University of Minnesota Center for Transportation Studies
Many factors that contribute to fatal crashes are related to human behavior. One method of adjusting these behaviors is through the enactment and enforcement of legislatively-based safety improvement measures (LSIMs). The objective of this research was to investigate the feasibility of a research-based rural safety policy improvement index (RSPII) to quantify the state-by-state impacts of LSIMs. Recently completed LSIM summaries categorized the direct safety impacts of 23 behavioral highway safety countermeasures as “proven” with “high-quality” research. It was concluded that a RSPII was feasible and six LSIMs were selected for consideration with a RSPII framework. The LSIMs selected include the implementation of a comprehensive graduated driver licensing program, primary seat belt law, motorcycle helmet use law, sobriety checkpoints, ignition interlocks, and automated speed enforcement. A six-step RSPII framework and a pilot application are documented in this report. Two estimation methods were used to quantify the rural roadway safety impacts of primary seat belt law implementation. It was estimated that 488 fatalities or 248 unbelted front seat passenger vehicle occupant (≥ 13 years old) deaths could be avoided if this were to occur. More detailed applications for all six LSIMs selected will be completed in Phase II of this project.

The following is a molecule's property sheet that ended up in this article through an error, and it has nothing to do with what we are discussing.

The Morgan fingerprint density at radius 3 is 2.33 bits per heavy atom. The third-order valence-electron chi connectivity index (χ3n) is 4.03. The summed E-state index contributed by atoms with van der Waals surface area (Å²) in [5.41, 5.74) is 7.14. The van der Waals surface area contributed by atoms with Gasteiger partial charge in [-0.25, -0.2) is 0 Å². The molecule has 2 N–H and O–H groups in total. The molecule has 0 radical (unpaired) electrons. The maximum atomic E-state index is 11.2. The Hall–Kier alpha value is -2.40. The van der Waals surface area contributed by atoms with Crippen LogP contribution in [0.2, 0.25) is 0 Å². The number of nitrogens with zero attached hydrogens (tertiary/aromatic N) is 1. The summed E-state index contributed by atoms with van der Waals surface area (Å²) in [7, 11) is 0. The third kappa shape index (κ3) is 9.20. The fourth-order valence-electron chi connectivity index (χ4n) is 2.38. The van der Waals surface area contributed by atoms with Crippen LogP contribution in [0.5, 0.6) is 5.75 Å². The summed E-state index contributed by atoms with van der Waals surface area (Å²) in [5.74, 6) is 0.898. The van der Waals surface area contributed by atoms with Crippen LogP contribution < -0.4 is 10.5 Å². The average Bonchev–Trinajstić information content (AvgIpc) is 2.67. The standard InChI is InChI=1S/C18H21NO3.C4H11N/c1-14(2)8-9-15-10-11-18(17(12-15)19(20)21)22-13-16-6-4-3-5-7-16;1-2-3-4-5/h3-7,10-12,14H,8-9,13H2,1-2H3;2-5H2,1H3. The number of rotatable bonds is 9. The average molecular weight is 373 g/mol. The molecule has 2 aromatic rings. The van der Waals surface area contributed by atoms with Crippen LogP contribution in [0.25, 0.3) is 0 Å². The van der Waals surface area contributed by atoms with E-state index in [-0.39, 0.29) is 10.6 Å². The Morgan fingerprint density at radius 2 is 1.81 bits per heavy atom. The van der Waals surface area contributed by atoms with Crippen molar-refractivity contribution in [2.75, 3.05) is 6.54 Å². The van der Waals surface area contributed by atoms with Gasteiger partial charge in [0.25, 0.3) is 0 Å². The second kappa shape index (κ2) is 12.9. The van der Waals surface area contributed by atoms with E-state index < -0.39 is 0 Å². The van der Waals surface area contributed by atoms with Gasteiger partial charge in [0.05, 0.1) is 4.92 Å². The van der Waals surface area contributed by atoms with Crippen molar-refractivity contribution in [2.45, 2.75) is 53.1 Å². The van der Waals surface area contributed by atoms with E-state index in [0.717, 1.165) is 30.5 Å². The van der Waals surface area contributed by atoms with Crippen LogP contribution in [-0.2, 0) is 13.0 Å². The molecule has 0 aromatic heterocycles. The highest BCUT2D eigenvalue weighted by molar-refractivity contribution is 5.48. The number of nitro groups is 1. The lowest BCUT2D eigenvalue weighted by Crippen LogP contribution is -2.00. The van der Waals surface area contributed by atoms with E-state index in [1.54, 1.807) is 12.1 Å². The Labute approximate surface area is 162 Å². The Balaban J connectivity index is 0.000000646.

Knapp, Keith K.; Young, Kelcie; Utecht, Brad.
Feasibility of a Quantitative Rural Safety Policy Improvement Index (RSPII): Phase I.
University of Minnesota Center for Transportation Studies.
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